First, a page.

Re: why distinguish between simple and complex types? (issue 11)

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I am also convinced that any complex data can be serialized in a string (names, dates, or more) and hence the
distinction between "simple" and "complex" has no semantical grounds but simply amounts to syntax.

I would also like to comment on your earlier suggestions (I am sorry a large number of issues seem to interact)

* references to "partial matches"

Going back to your several emails, I have the feeling that there may exist a confusion between references/mappings and
mediators. In my opinion, when annotating a WS, you should not have to list all possible mediations that exist from the
"main" designated reference to any other "related" type, even if as you said, this might be inserted automatically. To
support this, I would raise the dangerous issue that the introduction of a mediation from "Date" to "someType" would
suppose to update all the SAWSDLs that have Dates inside...

So I fully disagree with this:

> <element name="fullName" type=xsd:string
> sawsdl:modelReference="ontology#FullName"
> sawsdl:modelReference="ontology#FirstName"
> sawsdl:modelReference="ontology#LastName"/>

and would solely expect this:

> <element name="fullName" type=xsd:string
> sawsdl:modelReference="ontology#FullName"/>

But, this raises a very interesting issue (Jacek I sent a separate email for this):
When annotating an element: do we need to enforce the condition that there exists a one to one between the element type
space and the set of ontology instances?
If negative: what happens when a mapping raises an error? Do we have to provide hooks for error handlers in the

(the example above illustrates this: it is not possible to convert from a first fame to a full name)

* Lifting and lowering mappings

I think that we want semantics because we want to deal with discovery and mediation issues at an abstract, ontological
level. Henceforth, when attaching a modelReference to a WSDL element, my view would be that what is potentially needed
for invocation are both:
* lifting mappings : they take plain data and convert them to instances in the corresponding ontology. My understanding
is that at our level, we cannot make a single guess as to what this target ontology might look like. So a mapping can
solely ny a URI.
* lowering mappings : (again a URI) that take an ontology instance an convert it to data at the WSDL level.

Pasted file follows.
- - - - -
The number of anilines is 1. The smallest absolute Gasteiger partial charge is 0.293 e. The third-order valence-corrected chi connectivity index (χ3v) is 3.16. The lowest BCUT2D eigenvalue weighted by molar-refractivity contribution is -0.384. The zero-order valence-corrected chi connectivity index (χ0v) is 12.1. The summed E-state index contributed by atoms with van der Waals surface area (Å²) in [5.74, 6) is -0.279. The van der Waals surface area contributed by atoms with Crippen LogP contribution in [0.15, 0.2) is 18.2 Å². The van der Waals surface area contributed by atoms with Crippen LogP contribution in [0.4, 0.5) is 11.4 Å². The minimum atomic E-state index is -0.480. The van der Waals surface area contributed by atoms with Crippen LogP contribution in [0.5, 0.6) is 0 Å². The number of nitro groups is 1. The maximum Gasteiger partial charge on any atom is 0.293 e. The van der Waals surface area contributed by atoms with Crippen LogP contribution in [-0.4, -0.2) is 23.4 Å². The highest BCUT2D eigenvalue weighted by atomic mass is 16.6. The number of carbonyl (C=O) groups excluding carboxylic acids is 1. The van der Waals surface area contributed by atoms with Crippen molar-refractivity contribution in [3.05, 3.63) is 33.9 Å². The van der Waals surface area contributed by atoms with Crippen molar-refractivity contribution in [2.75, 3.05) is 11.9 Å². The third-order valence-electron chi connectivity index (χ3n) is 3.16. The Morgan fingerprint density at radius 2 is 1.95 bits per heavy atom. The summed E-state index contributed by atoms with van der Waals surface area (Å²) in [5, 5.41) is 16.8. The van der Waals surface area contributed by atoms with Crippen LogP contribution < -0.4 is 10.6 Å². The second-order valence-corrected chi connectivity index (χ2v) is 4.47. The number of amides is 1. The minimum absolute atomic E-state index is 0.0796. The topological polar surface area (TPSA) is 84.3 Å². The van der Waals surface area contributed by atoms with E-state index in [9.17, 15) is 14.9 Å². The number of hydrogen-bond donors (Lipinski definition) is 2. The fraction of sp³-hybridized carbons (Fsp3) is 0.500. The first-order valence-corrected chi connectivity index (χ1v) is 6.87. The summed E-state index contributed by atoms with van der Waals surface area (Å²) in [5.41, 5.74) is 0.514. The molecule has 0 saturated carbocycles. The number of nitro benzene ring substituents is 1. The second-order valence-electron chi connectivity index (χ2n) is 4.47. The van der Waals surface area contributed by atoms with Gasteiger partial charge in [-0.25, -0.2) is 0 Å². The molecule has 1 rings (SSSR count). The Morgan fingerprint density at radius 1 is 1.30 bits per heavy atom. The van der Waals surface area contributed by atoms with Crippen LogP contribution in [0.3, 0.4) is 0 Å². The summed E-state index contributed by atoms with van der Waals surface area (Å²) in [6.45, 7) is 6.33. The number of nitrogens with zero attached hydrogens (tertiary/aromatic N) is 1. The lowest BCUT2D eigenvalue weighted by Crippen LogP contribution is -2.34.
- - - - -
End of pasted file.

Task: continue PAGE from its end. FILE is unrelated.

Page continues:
('lifting', 'lowering' and 'mediation' belong to the DIP project's terminology)

Having this allows WS to interact via the logical system during invocation or composition by sequences: lifting /
mediation / lowering. Note that this intuition is the main argument for attaching mappings to the references they
"implement". However, the statement of mappings (to and from type/reference) could be made globally in the
specification, since this information is shared across all occurences of the "type".

* Discovery

Thinking about discovery: how a WS having a partially matching type can be discovered is beyond the scope of the SAWSDL
WG, since it amounts to reasoning. In fact, if one is looking for a "lastName", a query to her favorite reasoner should
come out with a ranking of matching ontologies sorted by relevance. Then a query to the WS repository would return  the
targets, accordingly sorted.


Rama Akkiraju wrote:
> Well, may be we don't need to distinguish simple and complex types after
> all. I sent that previous note too soon. :-). Here is a counter example
> where a simple type may also need a schema mapping (not necessarily for
> discovery but to support invocation)
> <element name="fullName" type=xsd:string />
> Say that in the ontology, there is a class called 'FullName' with two
> subparts 'FirstName' and 'LastName'. Then this simple type can be annotated
> in mulitple ways.
> <element name="fullName" type=xsd:string
> sawsdl:modelReference="ontology#FullName" />
> or
> <element name="fullName" type=xsd:string
> sawsdl:modelReference="ontology#FullName"
> sawsdl:modelReference="ontology#FirstName"
> sawsdl:modelReference="ontology#LastName"/>
> Both these above options are useful in discovery but may not be useful in
> invocation if the service interface to be matched with has elements
> 'firstName' and 'lastName')
> or
> <element name="fullName" type=xsd:string
> sawsdl:modelReference="ontology#FullName"
> sawsdl:modelReference="ontology#FirstName"
> sawsdl:modelReference="ontology#LastName"
> sawsdl:schemaMapping="URI#FullNameTokenizationLogicToMapToFirstNameAndLastName"/>